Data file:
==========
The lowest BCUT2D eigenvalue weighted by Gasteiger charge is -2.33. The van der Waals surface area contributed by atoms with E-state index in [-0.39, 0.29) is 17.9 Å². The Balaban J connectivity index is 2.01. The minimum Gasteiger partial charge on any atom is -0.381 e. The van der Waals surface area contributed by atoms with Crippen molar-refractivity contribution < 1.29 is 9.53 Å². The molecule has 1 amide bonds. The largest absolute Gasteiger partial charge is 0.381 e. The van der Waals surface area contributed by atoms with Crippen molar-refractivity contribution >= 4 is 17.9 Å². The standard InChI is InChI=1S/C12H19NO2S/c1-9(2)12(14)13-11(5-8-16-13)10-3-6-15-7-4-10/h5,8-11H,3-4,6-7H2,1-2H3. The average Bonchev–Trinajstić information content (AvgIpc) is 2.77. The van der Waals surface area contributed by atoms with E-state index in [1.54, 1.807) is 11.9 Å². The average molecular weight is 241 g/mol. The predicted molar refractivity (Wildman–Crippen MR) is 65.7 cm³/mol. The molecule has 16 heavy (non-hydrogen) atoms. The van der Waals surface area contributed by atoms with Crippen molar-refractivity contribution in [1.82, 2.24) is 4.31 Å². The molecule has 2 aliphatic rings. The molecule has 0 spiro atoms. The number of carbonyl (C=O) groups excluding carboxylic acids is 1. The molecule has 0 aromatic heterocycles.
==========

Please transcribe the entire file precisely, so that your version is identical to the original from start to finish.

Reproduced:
The lowest BCUT2D eigenvalue weighted by Gasteiger charge is -2.33. The van der Waals surface area contributed by atoms with E-state index in [-0.39, 0.29) is 17.9 Å². The Balaban J connectivity index is 2.01. The minimum Gasteiger partial charge on any atom is -0.381 e. The van der Waals surface area contributed by atoms with Crippen molar-refractivity contribution < 1.29 is 9.53 Å². The molecule has 1 amide bonds. The largest absolute Gasteiger partial charge is 0.381 e. The van der Waals surface area contributed by atoms with Crippen molar-refractivity contribution >= 4 is 17.9 Å². The standard InChI is InChI=1S/C12H19NO2S/c1-9(2)12(14)13-11(5-8-16-13)10-3-6-15-7-4-10/h5,8-11H,3-4,6-7H2,1-2H3. The average Bonchev–Trinajstić information content (AvgIpc) is 2.77. The van der Waals surface area contributed by atoms with E-state index in [1.54, 1.807) is 11.9 Å². The average molecular weight is 241 g/mol. The predicted molar refractivity (Wildman–Crippen MR) is 65.7 cm³/mol. The molecule has 16 heavy (non-hydrogen) atoms. The van der Waals surface area contributed by atoms with Crippen molar-refractivity contribution in [1.82, 2.24) is 4.31 Å². The molecule has 2 aliphatic rings. The molecule has 0 spiro atoms. The number of carbonyl (C=O) groups excluding carboxylic acids is 1. The molecule has 0 aromatic heterocycles.